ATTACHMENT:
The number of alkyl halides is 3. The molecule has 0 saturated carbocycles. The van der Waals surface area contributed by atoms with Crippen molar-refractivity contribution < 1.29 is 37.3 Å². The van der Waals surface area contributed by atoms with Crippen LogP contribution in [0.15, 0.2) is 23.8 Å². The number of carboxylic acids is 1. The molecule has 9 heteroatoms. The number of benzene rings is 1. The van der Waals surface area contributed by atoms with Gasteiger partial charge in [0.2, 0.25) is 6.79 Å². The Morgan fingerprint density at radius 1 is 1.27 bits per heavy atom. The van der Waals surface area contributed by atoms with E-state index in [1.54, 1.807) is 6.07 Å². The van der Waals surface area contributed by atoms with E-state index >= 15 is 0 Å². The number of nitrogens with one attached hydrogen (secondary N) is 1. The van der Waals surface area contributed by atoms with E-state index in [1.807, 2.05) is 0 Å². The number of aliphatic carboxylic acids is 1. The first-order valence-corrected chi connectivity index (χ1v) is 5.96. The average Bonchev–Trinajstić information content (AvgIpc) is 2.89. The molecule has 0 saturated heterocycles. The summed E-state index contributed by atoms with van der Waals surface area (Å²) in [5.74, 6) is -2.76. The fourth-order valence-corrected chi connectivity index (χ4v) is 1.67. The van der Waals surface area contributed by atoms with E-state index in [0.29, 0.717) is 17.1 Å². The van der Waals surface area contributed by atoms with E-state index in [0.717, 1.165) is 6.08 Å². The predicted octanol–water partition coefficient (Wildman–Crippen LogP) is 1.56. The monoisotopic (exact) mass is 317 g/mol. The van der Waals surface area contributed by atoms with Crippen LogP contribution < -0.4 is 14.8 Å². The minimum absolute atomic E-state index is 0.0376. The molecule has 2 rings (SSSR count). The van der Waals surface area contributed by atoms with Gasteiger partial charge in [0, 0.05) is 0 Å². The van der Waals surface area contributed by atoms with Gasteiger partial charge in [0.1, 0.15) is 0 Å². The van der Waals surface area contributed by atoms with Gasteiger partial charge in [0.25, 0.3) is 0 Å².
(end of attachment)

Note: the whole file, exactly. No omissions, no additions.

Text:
The number of alkyl halides is 3. The molecule has 0 saturated carbocycles. The van der Waals surface area contributed by atoms with Crippen molar-refractivity contribution < 1.29 is 37.3 Å². The van der Waals surface area contributed by atoms with Crippen LogP contribution in [0.15, 0.2) is 23.8 Å². The number of carboxylic acids is 1. The molecule has 9 heteroatoms. The number of benzene rings is 1. The van der Waals surface area contributed by atoms with Gasteiger partial charge in [0.2, 0.25) is 6.79 Å². The Morgan fingerprint density at radius 1 is 1.27 bits per heavy atom. The van der Waals surface area contributed by atoms with E-state index in [1.54, 1.807) is 6.07 Å². The van der Waals surface area contributed by atoms with E-state index >= 15 is 0 Å². The number of nitrogens with one attached hydrogen (secondary N) is 1. The van der Waals surface area contributed by atoms with E-state index in [1.807, 2.05) is 0 Å². The number of aliphatic carboxylic acids is 1. The first-order valence-corrected chi connectivity index (χ1v) is 5.96. The average Bonchev–Trinajstić information content (AvgIpc) is 2.89. The molecule has 0 saturated heterocycles. The summed E-state index contributed by atoms with van der Waals surface area (Å²) in [5.74, 6) is -2.76. The fourth-order valence-corrected chi connectivity index (χ4v) is 1.67. The van der Waals surface area contributed by atoms with E-state index in [0.29, 0.717) is 17.1 Å². The van der Waals surface area contributed by atoms with E-state index in [0.717, 1.165) is 6.08 Å². The predicted octanol–water partition coefficient (Wildman–Crippen LogP) is 1.56. The monoisotopic (exact) mass is 317 g/mol. The van der Waals surface area contributed by atoms with Crippen LogP contribution < -0.4 is 14.8 Å². The minimum absolute atomic E-state index is 0.0376. The molecule has 2 rings (SSSR count). The van der Waals surface area contributed by atoms with Gasteiger partial charge in [0, 0.05) is 0 Å². The van der Waals surface area contributed by atoms with Gasteiger partial charge in [0.1, 0.15) is 0 Å². The van der Waals surface area contributed by atoms with Gasteiger partial charge in [0.25, 0.3) is 0 Å².